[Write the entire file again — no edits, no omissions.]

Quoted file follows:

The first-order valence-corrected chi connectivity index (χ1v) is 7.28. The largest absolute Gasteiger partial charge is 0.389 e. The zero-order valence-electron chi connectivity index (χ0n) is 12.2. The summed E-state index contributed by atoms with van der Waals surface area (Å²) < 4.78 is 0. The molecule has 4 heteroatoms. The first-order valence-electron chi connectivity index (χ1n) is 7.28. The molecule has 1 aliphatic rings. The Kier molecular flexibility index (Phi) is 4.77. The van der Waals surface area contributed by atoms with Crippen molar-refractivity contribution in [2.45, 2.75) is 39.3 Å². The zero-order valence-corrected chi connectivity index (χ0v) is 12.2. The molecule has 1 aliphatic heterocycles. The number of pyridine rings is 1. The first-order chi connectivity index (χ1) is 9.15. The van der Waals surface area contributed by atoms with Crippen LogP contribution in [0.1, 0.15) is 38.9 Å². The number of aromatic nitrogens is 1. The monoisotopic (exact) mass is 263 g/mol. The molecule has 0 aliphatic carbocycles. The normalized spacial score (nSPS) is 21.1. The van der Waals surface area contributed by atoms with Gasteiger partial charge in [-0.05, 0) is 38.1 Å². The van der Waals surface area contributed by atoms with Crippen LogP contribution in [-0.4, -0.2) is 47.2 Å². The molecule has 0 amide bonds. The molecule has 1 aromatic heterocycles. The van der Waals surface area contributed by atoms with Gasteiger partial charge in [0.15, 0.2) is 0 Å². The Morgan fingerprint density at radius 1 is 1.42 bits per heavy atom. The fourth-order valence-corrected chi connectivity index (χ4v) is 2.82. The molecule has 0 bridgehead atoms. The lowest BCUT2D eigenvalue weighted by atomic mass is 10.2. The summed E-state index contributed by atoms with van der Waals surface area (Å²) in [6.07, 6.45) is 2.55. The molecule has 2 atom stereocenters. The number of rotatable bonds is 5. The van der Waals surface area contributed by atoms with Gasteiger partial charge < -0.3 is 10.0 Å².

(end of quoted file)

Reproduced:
The first-order valence-corrected chi connectivity index (χ1v) is 7.28. The largest absolute Gasteiger partial charge is 0.389 e. The zero-order valence-electron chi connectivity index (χ0n) is 12.2. The summed E-state index contributed by atoms with van der Waals surface area (Å²) < 4.78 is 0. The molecule has 4 heteroatoms. The first-order valence-electron chi connectivity index (χ1n) is 7.28. The molecule has 1 aliphatic rings. The Kier molecular flexibility index (Phi) is 4.77. The van der Waals surface area contributed by atoms with Crippen molar-refractivity contribution in [2.45, 2.75) is 39.3 Å². The zero-order valence-corrected chi connectivity index (χ0v) is 12.2. The molecule has 1 aliphatic heterocycles. The number of pyridine rings is 1. The first-order chi connectivity index (χ1) is 9.15. The van der Waals surface area contributed by atoms with Crippen LogP contribution in [0.1, 0.15) is 38.9 Å². The number of aromatic nitrogens is 1. The monoisotopic (exact) mass is 263 g/mol. The molecule has 0 aliphatic carbocycles. The normalized spacial score (nSPS) is 21.1. The van der Waals surface area contributed by atoms with Gasteiger partial charge in [-0.05, 0) is 38.1 Å². The van der Waals surface area contributed by atoms with Crippen LogP contribution in [-0.4, -0.2) is 47.2 Å². The molecule has 0 amide bonds. The molecule has 1 aromatic heterocycles. The van der Waals surface area contributed by atoms with Gasteiger partial charge in [0.15, 0.2) is 0 Å². The Morgan fingerprint density at radius 1 is 1.42 bits per heavy atom. The fourth-order valence-corrected chi connectivity index (χ4v) is 2.82. The molecule has 0 bridgehead atoms. The lowest BCUT2D eigenvalue weighted by atomic mass is 10.2. The summed E-state index contributed by atoms with van der Waals surface area (Å²) in [6.07, 6.45) is 2.55. The molecule has 2 atom stereocenters. The number of rotatable bonds is 5. The van der Waals surface area contributed by atoms with Gasteiger partial charge < -0.3 is 10.0 Å².